Big Island’s W. M. Keck Observatory captures images of cosmic web

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These images show the filaments of gas that make up the cosmic web. The green dots mark known galaxies the filaments connect to. Photo Courtesy: C. Martin et al./Caltech/W. M. Keck Observatory

Like rivers feeding oceans, streams of gas nourish galaxies throughout the cosmos – but these streams, which make up a part of the so-called cosmic web, are very faint and hard to see.

While astronomers have known about the cosmic web for decades, and even glimpsed the glow of its filaments around bright cosmic objects called quasars, they have not directly imaged the extended structure in the darkest portions of space – until now.

New results from the Keck Cosmic Web Imager, or KCWI, which was designed by Caltech’s Edward C. Stone Professor of Physics Christopher Martin and his team, are the first to show direct light emitted by the largest and most hidden portion of the cosmic web: the crisscrossing wispy filaments that stretch across the darkest corners of space between galaxies. The KCWI instrument is based at the W. M. Keck Observatory atop Maunakea on the Big Island.

Galaxies in our universe condense out of swirling clouds of gas. That gas then further condenses into stars that light up the galaxies, making them visible to telescopes in a range of wavelengths of light. Astronomers think that cold, dark filaments in deep space snake their way to the galaxies, supplying them with gas, which is fuel for making more stars.


In 2015, Martin and his colleagues found “smoking-gun evidence,” as Martin describes it, for this so-called cold-flow model of galaxy formation: a long filament funneling gas into a large galaxy. For this work, they used a prototype instrument to KCWI, the Cosmic Web Imager, which was based at Caltech’s Palomar Observatory.

In that case, the filament was being lit up by a nearby quasar, the bright nucleus of a young galaxy. But most of the cosmic web lies in the desolate territory between galaxies and is hard to image.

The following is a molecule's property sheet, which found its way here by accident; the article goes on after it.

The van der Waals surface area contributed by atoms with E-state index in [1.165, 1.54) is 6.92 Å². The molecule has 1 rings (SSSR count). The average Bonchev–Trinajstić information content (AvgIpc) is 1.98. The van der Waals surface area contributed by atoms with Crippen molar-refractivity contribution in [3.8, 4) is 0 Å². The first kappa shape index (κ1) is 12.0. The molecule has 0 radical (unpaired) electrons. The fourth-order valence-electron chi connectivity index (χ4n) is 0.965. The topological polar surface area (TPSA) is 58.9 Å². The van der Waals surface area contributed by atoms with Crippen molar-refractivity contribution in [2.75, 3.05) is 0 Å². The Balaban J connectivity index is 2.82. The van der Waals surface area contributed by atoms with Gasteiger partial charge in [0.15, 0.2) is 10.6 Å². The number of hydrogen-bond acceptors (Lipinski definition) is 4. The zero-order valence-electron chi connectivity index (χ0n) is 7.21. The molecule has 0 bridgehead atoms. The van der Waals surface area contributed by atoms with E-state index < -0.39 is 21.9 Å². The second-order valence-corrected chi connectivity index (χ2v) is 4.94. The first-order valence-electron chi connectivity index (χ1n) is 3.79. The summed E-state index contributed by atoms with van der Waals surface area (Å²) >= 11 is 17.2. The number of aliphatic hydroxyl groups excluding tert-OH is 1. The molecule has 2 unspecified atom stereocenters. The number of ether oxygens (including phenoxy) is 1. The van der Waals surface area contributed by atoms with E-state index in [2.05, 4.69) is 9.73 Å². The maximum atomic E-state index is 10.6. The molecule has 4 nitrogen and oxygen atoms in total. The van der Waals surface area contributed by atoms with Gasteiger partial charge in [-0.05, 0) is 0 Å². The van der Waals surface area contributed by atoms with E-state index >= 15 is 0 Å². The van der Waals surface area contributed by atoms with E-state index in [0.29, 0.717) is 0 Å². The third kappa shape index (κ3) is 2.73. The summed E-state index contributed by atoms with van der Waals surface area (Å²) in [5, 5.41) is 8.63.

“Before this latest finding, we saw the filamentary structures under the equivalent of a lamppost,” says Martin. “Now we can see them without a lamp.”

The new findings appear in a paper published in Nature Astronomy on Sept. 28.


Martin has been driven to reveal the cosmic web in its full glory ever since he was a graduate student. This detailed imaging of the web, he says, will provide astronomers with missing information they need to understand the details of how galaxies form and evolve. It can also help astronomers map the distribution of dark matter in our universe (dark matter makes up about 85% of all matter in the universe, but scientists still don’t know what it is made of).

“The cosmic web delineates the architecture of our universe,” he says. “It’s where most of the normal, or baryonic, matter in our galaxy resides and directly traces the location of dark matter.”

The best way to see the cosmic web directly is to pick up signatures of its main component, hydrogen gas, using instruments called spectrometers, which spread light out into a multitude of wavelengths, also known as a spectrum. Hydrogen gas can be identified within these spectra via its strongest emission line, called the Lyman alpha line.

Martin and his colleagues designed KCWI to find these faint Lyman alpha signatures across a two-dimensional image of the cosmos (hence KCWI is known as an imaging spectrometer). The instrument’s first installment covers the “blue” portion of the visible-light spectrum, spanning wavelength ranges from 350 to 560 nanometers. (The second part of the instrument, called the Keck Cosmic Reionization Mapper, or KCRM, which sees the red, or longer-wavelength portion, of the visible spectrum, was recently installed at Keck Observatory).


KCWI’s precise spectrometers can look for the Lyman alpha signatures of the cosmic web across a range of wavelengths. Because of the expansion of the universe, which stretches light to longer wavelengths, gas that is located farther away from Earth has a redder Lyman alpha signature. The 2D images captured by KCWI at each wavelength of light can be stacked together to make a three-dimensional map of the emission from the cosmic web. For this observation, KCWI observed a region of space between 10 and 12 billion light-years away.

“We are basically creating a 3D map of the cosmic web,” Martin explains. “We take spectra for every point in an image at range of wavelengths, and the wavelengths translate to distance.”

One challenge in detecting the cosmic web is that its dim light can be confused with nearby background light that suffuses the skies above Maunakea, including the glow from the atmosphere, zodiacal light from the solar system (generated when sunlight scatters off interplanetary dust), and even our own galaxy’s light.

To solve this problem, Martin came up with a new strategy to subtract this background light from the images of interest.

“We look at two different patches of sky, A and B. The filament structures will be at distinct distances in the two directions in the patches, so you can take the background light from image B and subtract it from A, and vice versa, leaving just the structures. I ran detailed simulations of this in 2019 to convince myself that this method would work,” he says.

The result is that astronomers now have “a whole new way to study the universe,” as Martin says.

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